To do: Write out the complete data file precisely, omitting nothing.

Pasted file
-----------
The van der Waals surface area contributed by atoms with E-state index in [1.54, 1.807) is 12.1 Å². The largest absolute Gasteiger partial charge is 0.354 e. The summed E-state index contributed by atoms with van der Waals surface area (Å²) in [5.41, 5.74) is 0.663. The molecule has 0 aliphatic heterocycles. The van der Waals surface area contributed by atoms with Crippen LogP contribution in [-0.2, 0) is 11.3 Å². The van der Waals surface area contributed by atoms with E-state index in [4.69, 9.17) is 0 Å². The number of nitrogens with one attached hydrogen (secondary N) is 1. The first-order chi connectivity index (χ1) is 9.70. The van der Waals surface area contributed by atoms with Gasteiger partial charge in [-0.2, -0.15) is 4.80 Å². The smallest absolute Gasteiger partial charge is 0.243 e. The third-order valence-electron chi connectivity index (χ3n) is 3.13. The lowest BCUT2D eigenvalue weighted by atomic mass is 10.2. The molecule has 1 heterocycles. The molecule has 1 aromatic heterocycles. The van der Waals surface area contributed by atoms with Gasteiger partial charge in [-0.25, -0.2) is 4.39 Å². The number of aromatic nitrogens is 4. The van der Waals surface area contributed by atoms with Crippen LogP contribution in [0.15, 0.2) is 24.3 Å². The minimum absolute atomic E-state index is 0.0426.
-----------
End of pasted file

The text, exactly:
The van der Waals surface area contributed by atoms with E-state index in [1.54, 1.807) is 12.1 Å². The largest absolute Gasteiger partial charge is 0.354 e. The summed E-state index contributed by atoms with van der Waals surface area (Å²) in [5.41, 5.74) is 0.663. The molecule has 0 aliphatic heterocycles. The van der Waals surface area contributed by atoms with Crippen LogP contribution in [-0.2, 0) is 11.3 Å². The van der Waals surface area contributed by atoms with E-state index in [4.69, 9.17) is 0 Å². The number of nitrogens with one attached hydrogen (secondary N) is 1. The first-order chi connectivity index (χ1) is 9.70. The van der Waals surface area contributed by atoms with Gasteiger partial charge in [-0.2, -0.15) is 4.80 Å². The smallest absolute Gasteiger partial charge is 0.243 e. The third-order valence-electron chi connectivity index (χ3n) is 3.13. The lowest BCUT2D eigenvalue weighted by atomic mass is 10.2. The molecule has 1 heterocycles. The molecule has 1 aromatic heterocycles. The van der Waals surface area contributed by atoms with Gasteiger partial charge in [-0.25, -0.2) is 4.39 Å². The number of aromatic nitrogens is 4. The van der Waals surface area contributed by atoms with Crippen LogP contribution in [0.15, 0.2) is 24.3 Å². The minimum absolute atomic E-state index is 0.0426.